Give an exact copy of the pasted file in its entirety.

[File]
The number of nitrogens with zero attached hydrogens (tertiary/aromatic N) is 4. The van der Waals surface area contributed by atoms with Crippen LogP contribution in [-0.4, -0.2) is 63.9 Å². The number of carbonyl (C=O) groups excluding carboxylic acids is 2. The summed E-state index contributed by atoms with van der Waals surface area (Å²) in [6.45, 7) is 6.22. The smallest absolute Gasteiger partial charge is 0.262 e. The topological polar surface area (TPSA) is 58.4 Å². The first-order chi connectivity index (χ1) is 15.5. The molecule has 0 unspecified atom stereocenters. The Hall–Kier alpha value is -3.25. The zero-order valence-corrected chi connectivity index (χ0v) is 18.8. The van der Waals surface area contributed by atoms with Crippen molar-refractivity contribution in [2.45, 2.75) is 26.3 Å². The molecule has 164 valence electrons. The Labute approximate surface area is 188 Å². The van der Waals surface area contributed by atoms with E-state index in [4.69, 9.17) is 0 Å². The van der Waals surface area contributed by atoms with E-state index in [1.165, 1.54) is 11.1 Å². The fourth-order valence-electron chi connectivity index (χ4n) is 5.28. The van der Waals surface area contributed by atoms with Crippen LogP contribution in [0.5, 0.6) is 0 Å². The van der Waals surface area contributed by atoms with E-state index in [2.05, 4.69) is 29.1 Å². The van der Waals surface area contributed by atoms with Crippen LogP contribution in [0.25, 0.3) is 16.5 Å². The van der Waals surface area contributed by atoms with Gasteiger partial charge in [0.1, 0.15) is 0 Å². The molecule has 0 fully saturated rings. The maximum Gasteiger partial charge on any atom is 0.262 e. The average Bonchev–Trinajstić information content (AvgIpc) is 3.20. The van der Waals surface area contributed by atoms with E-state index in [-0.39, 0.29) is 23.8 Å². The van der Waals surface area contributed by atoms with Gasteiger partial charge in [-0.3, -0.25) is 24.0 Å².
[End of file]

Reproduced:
The number of nitrogens with zero attached hydrogens (tertiary/aromatic N) is 4. The van der Waals surface area contributed by atoms with Crippen LogP contribution in [-0.4, -0.2) is 63.9 Å². The number of carbonyl (C=O) groups excluding carboxylic acids is 2. The summed E-state index contributed by atoms with van der Waals surface area (Å²) in [6.45, 7) is 6.22. The smallest absolute Gasteiger partial charge is 0.262 e. The topological polar surface area (TPSA) is 58.4 Å². The first-order chi connectivity index (χ1) is 15.5. The molecule has 0 unspecified atom stereocenters. The Hall–Kier alpha value is -3.25. The zero-order valence-corrected chi connectivity index (χ0v) is 18.8. The van der Waals surface area contributed by atoms with Crippen molar-refractivity contribution in [2.45, 2.75) is 26.3 Å². The molecule has 164 valence electrons. The Labute approximate surface area is 188 Å². The van der Waals surface area contributed by atoms with E-state index in [4.69, 9.17) is 0 Å². The van der Waals surface area contributed by atoms with E-state index in [1.165, 1.54) is 11.1 Å². The fourth-order valence-electron chi connectivity index (χ4n) is 5.28. The van der Waals surface area contributed by atoms with Crippen LogP contribution in [0.5, 0.6) is 0 Å². The van der Waals surface area contributed by atoms with E-state index in [2.05, 4.69) is 29.1 Å². The van der Waals surface area contributed by atoms with Crippen LogP contribution in [0.25, 0.3) is 16.5 Å². The van der Waals surface area contributed by atoms with Gasteiger partial charge in [0.1, 0.15) is 0 Å². The molecule has 0 fully saturated rings. The maximum Gasteiger partial charge on any atom is 0.262 e. The average Bonchev–Trinajstić information content (AvgIpc) is 3.20. The van der Waals surface area contributed by atoms with E-state index in [-0.39, 0.29) is 23.8 Å². The van der Waals surface area contributed by atoms with Gasteiger partial charge in [-0.3, -0.25) is 24.0 Å².